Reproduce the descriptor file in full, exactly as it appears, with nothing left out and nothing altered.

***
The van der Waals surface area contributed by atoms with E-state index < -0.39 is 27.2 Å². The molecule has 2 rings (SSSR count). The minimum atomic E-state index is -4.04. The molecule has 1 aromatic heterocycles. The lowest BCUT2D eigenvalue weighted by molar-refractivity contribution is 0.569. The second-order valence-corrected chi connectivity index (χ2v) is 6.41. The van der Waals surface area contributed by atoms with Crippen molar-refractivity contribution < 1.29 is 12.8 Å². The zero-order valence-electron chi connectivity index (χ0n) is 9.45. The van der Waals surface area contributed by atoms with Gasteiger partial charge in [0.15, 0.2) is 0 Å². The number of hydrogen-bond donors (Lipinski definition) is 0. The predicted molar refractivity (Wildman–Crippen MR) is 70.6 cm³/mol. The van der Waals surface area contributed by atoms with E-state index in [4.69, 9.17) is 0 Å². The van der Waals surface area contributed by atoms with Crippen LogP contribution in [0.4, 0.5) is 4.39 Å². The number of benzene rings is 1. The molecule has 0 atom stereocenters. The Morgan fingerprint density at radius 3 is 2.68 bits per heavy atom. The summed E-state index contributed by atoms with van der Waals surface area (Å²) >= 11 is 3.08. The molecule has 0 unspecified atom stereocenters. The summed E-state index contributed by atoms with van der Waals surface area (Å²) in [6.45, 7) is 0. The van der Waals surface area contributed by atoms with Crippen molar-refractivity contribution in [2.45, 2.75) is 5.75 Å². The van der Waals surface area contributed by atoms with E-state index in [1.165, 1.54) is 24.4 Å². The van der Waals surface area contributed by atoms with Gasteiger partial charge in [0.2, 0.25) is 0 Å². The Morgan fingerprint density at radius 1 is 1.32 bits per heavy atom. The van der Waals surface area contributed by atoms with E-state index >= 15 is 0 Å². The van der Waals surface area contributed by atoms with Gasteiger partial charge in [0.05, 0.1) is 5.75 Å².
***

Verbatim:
The van der Waals surface area contributed by atoms with E-state index < -0.39 is 27.2 Å². The molecule has 2 rings (SSSR count). The minimum atomic E-state index is -4.04. The molecule has 1 aromatic heterocycles. The lowest BCUT2D eigenvalue weighted by molar-refractivity contribution is 0.569. The second-order valence-corrected chi connectivity index (χ2v) is 6.41. The van der Waals surface area contributed by atoms with Crippen molar-refractivity contribution < 1.29 is 12.8 Å². The zero-order valence-electron chi connectivity index (χ0n) is 9.45. The van der Waals surface area contributed by atoms with Gasteiger partial charge in [0.15, 0.2) is 0 Å². The number of hydrogen-bond donors (Lipinski definition) is 0. The predicted molar refractivity (Wildman–Crippen MR) is 70.6 cm³/mol. The van der Waals surface area contributed by atoms with E-state index in [4.69, 9.17) is 0 Å². The van der Waals surface area contributed by atoms with Crippen LogP contribution in [0.4, 0.5) is 4.39 Å². The number of benzene rings is 1. The molecule has 0 atom stereocenters. The Morgan fingerprint density at radius 3 is 2.68 bits per heavy atom. The summed E-state index contributed by atoms with van der Waals surface area (Å²) >= 11 is 3.08. The molecule has 0 unspecified atom stereocenters. The summed E-state index contributed by atoms with van der Waals surface area (Å²) in [6.45, 7) is 0. The van der Waals surface area contributed by atoms with Crippen molar-refractivity contribution in [2.45, 2.75) is 5.75 Å². The van der Waals surface area contributed by atoms with E-state index in [1.165, 1.54) is 24.4 Å². The van der Waals surface area contributed by atoms with Gasteiger partial charge in [0.2, 0.25) is 0 Å². The Morgan fingerprint density at radius 1 is 1.32 bits per heavy atom. The van der Waals surface area contributed by atoms with E-state index >= 15 is 0 Å². The van der Waals surface area contributed by atoms with Gasteiger partial charge in [0.05, 0.1) is 5.75 Å².